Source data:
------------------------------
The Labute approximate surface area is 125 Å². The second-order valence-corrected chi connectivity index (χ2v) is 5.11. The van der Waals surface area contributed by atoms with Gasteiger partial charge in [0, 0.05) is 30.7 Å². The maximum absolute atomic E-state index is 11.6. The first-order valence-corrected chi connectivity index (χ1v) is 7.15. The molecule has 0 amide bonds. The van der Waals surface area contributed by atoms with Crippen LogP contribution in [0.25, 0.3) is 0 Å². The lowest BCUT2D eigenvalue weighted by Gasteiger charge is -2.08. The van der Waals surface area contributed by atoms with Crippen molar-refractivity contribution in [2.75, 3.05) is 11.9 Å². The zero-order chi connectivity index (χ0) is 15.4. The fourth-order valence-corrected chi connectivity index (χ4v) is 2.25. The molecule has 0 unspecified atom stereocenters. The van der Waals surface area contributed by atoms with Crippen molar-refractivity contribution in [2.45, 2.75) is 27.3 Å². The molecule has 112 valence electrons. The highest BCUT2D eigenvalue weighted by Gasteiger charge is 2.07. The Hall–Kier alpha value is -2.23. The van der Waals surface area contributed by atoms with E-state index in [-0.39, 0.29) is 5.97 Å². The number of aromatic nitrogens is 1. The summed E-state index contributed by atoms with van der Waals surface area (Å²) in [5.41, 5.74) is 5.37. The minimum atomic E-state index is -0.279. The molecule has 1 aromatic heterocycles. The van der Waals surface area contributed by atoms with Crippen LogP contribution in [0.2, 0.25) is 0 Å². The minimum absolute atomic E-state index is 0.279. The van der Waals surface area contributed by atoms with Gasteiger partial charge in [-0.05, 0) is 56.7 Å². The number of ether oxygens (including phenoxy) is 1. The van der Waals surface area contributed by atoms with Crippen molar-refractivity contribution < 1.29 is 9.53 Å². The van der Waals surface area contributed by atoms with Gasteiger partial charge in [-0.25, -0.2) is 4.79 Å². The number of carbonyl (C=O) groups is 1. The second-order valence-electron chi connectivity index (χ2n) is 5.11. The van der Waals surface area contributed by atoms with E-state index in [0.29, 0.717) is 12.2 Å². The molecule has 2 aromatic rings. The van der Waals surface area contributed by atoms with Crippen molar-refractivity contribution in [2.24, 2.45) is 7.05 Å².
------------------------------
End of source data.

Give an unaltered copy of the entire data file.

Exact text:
The Labute approximate surface area is 125 Å². The second-order valence-corrected chi connectivity index (χ2v) is 5.11. The van der Waals surface area contributed by atoms with Gasteiger partial charge in [0, 0.05) is 30.7 Å². The maximum absolute atomic E-state index is 11.6. The first-order valence-corrected chi connectivity index (χ1v) is 7.15. The molecule has 0 amide bonds. The van der Waals surface area contributed by atoms with Crippen LogP contribution in [0.25, 0.3) is 0 Å². The lowest BCUT2D eigenvalue weighted by Gasteiger charge is -2.08. The van der Waals surface area contributed by atoms with Crippen molar-refractivity contribution in [2.75, 3.05) is 11.9 Å². The zero-order chi connectivity index (χ0) is 15.4. The fourth-order valence-corrected chi connectivity index (χ4v) is 2.25. The molecule has 0 unspecified atom stereocenters. The van der Waals surface area contributed by atoms with Crippen molar-refractivity contribution in [2.45, 2.75) is 27.3 Å². The molecule has 112 valence electrons. The highest BCUT2D eigenvalue weighted by Gasteiger charge is 2.07. The Hall–Kier alpha value is -2.23. The van der Waals surface area contributed by atoms with E-state index in [-0.39, 0.29) is 5.97 Å². The number of aromatic nitrogens is 1. The summed E-state index contributed by atoms with van der Waals surface area (Å²) in [5.41, 5.74) is 5.37. The minimum atomic E-state index is -0.279. The molecule has 1 aromatic heterocycles. The van der Waals surface area contributed by atoms with Crippen LogP contribution in [0.2, 0.25) is 0 Å². The minimum absolute atomic E-state index is 0.279. The van der Waals surface area contributed by atoms with Gasteiger partial charge in [-0.05, 0) is 56.7 Å². The number of ether oxygens (including phenoxy) is 1. The van der Waals surface area contributed by atoms with Crippen molar-refractivity contribution < 1.29 is 9.53 Å². The van der Waals surface area contributed by atoms with Gasteiger partial charge in [-0.25, -0.2) is 4.79 Å². The number of carbonyl (C=O) groups is 1. The second-order valence-electron chi connectivity index (χ2n) is 5.11. The van der Waals surface area contributed by atoms with E-state index in [0.29, 0.717) is 12.2 Å². The molecule has 2 aromatic rings. The van der Waals surface area contributed by atoms with Crippen molar-refractivity contribution in [2.24, 2.45) is 7.05 Å².